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Tuesday, November 13, 2001



art
DENNIS ODA / DODA@STARBULLETIN.COM
Six-year-old TJ Colby, left, got help with his schoolwork
Aug. 29 from his mom, Jennifer Colby. She says TJ's
sisters, Elizabeth, 2, and Lauryn, 1, always make
homework a group effort as they crowd around
her looking for attention. TJ has leukemia
and is getting chemotherapy.



Parents urge better tutoring
for kids with cancer

The state's services leave the students
behind in school, parents say


By Pat Gee
pgee@starbulletin.com

Brandon Emley did not want to get out of the car. He felt weak, was pale and had lost his hair after weeks of cancer treatments. He could not face his classmates looking and feeling so bad.

After 45 minutes his mother, Sue Emley, coaxed him out of the car and walked him to his classroom. When the kids saw him, they welcomed him: "Brandon! You're here!"

"That big smile on Brandon's face is what kept me going," Sue Emley said. "This is what he needed. I saw how much it meant to him just to be a regular kid and go back to school and still be accepted by his friends."

Brandon died of leukemia at the age of 10 in 1998, but Sue Emley has continued to fight for educational services for children suffering from cancer so they can keep up with their classmates.

Emley and other parents of sick children said the state Department of Education is not providing enough tutoring for them. The department provides three to seven hours of tutoring a week for each student, depending on the grade level, but Emley said that is "nowhere the equivalent of spending six hours a day of regular school."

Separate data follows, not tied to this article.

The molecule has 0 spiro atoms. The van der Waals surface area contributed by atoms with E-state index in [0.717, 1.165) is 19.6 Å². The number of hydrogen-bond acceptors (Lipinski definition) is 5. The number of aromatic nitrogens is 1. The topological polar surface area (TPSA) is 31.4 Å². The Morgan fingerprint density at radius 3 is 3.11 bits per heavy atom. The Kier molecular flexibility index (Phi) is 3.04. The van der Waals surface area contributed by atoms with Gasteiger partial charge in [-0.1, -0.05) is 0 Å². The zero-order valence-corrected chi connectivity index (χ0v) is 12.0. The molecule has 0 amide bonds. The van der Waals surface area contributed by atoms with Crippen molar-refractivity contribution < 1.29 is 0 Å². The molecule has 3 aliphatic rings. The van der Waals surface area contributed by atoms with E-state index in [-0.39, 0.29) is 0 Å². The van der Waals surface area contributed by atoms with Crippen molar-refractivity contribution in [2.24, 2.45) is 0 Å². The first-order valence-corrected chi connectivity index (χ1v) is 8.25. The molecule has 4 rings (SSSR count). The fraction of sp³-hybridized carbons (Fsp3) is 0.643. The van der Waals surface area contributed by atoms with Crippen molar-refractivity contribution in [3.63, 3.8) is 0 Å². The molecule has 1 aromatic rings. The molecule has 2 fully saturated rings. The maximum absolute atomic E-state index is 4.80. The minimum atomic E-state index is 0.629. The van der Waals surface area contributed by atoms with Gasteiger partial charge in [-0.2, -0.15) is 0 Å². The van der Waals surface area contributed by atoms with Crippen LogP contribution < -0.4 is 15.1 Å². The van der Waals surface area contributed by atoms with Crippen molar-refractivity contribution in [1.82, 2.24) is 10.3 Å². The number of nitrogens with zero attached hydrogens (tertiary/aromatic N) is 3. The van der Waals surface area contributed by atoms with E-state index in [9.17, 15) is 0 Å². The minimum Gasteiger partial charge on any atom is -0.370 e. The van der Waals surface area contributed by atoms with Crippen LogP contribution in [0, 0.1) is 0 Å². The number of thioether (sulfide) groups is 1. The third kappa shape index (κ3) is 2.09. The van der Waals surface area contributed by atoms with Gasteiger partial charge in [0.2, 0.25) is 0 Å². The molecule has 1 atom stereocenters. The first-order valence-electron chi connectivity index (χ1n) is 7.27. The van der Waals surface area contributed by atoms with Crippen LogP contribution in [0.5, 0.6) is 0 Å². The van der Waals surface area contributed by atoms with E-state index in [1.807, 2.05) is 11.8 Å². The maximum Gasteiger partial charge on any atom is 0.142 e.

Emley also noted that tutors hired now are required only to have a high school diploma. She said the children should have qualified teachers.

Former cancer patient Coreen Oshiro, now 20, agreed the tutoring service is lacking.

"To be real honest, the tutors weren't helpful. ... I know we (Oshiro and her mother) both agreed the quality was lacking," she said. "Many oncology children had similar problems. They (the tutors) didn't help me in areas I was struggling with. I remember my mom doing a lot of supplemental stuff. She bought extra books and took a lot of time to explain the (basic) concepts to me."

Brandon's father, David Emley, said his son would feel upset about falling behind in his class work.

"He wanted to go to school and keep up with his friends," David Emley said. "Luckily, he was a smart kid. We'd go out of our way (to help him).

"It was very tough to get help. My wife was very persistent" in getting tutors for Brandon, but the hours were never enough, he said, adding, "It was a struggle to get what we got."

Sue Emley said it would take weeks of absence from school before Brandon was assigned a tutor. And when he got out of the hospital, he would lose the tutor, even if he still needed one to catch up with schoolwork, she added. She said kids who survive their illnesses often return to school woefully behind their peers.